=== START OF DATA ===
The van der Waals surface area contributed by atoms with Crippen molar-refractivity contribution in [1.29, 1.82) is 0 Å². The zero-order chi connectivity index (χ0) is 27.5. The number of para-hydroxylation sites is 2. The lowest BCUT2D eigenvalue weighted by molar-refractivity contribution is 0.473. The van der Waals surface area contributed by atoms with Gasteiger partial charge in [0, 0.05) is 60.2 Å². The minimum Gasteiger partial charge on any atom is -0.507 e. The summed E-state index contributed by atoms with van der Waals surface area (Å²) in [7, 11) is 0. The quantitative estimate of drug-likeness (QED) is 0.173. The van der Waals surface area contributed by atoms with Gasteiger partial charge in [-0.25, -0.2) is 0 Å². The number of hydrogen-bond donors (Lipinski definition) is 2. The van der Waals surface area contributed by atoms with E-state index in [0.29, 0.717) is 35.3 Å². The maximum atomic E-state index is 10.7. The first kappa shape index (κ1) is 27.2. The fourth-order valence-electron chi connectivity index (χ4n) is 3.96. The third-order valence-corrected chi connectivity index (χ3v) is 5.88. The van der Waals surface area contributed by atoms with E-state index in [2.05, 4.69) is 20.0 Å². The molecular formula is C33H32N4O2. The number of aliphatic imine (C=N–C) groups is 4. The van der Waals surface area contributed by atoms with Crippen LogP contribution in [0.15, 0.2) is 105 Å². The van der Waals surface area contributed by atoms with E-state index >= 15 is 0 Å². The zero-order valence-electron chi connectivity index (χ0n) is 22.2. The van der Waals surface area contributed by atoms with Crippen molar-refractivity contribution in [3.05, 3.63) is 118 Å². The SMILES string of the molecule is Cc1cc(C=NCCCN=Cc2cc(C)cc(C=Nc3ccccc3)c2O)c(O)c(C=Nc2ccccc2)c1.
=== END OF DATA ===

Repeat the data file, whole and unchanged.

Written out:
The van der Waals surface area contributed by atoms with Crippen molar-refractivity contribution in [1.29, 1.82) is 0 Å². The zero-order chi connectivity index (χ0) is 27.5. The number of para-hydroxylation sites is 2. The lowest BCUT2D eigenvalue weighted by molar-refractivity contribution is 0.473. The van der Waals surface area contributed by atoms with Gasteiger partial charge in [0, 0.05) is 60.2 Å². The minimum Gasteiger partial charge on any atom is -0.507 e. The summed E-state index contributed by atoms with van der Waals surface area (Å²) in [7, 11) is 0. The quantitative estimate of drug-likeness (QED) is 0.173. The van der Waals surface area contributed by atoms with Gasteiger partial charge in [-0.25, -0.2) is 0 Å². The number of hydrogen-bond donors (Lipinski definition) is 2. The van der Waals surface area contributed by atoms with E-state index in [0.29, 0.717) is 35.3 Å². The maximum atomic E-state index is 10.7. The first kappa shape index (κ1) is 27.2. The fourth-order valence-electron chi connectivity index (χ4n) is 3.96. The third-order valence-corrected chi connectivity index (χ3v) is 5.88. The van der Waals surface area contributed by atoms with E-state index in [2.05, 4.69) is 20.0 Å². The molecular formula is C33H32N4O2. The number of aliphatic imine (C=N–C) groups is 4. The van der Waals surface area contributed by atoms with Crippen LogP contribution in [0.15, 0.2) is 105 Å². The van der Waals surface area contributed by atoms with E-state index >= 15 is 0 Å². The zero-order valence-electron chi connectivity index (χ0n) is 22.2. The van der Waals surface area contributed by atoms with Crippen molar-refractivity contribution in [3.05, 3.63) is 118 Å². The SMILES string of the molecule is Cc1cc(C=NCCCN=Cc2cc(C)cc(C=Nc3ccccc3)c2O)c(O)c(C=Nc2ccccc2)c1.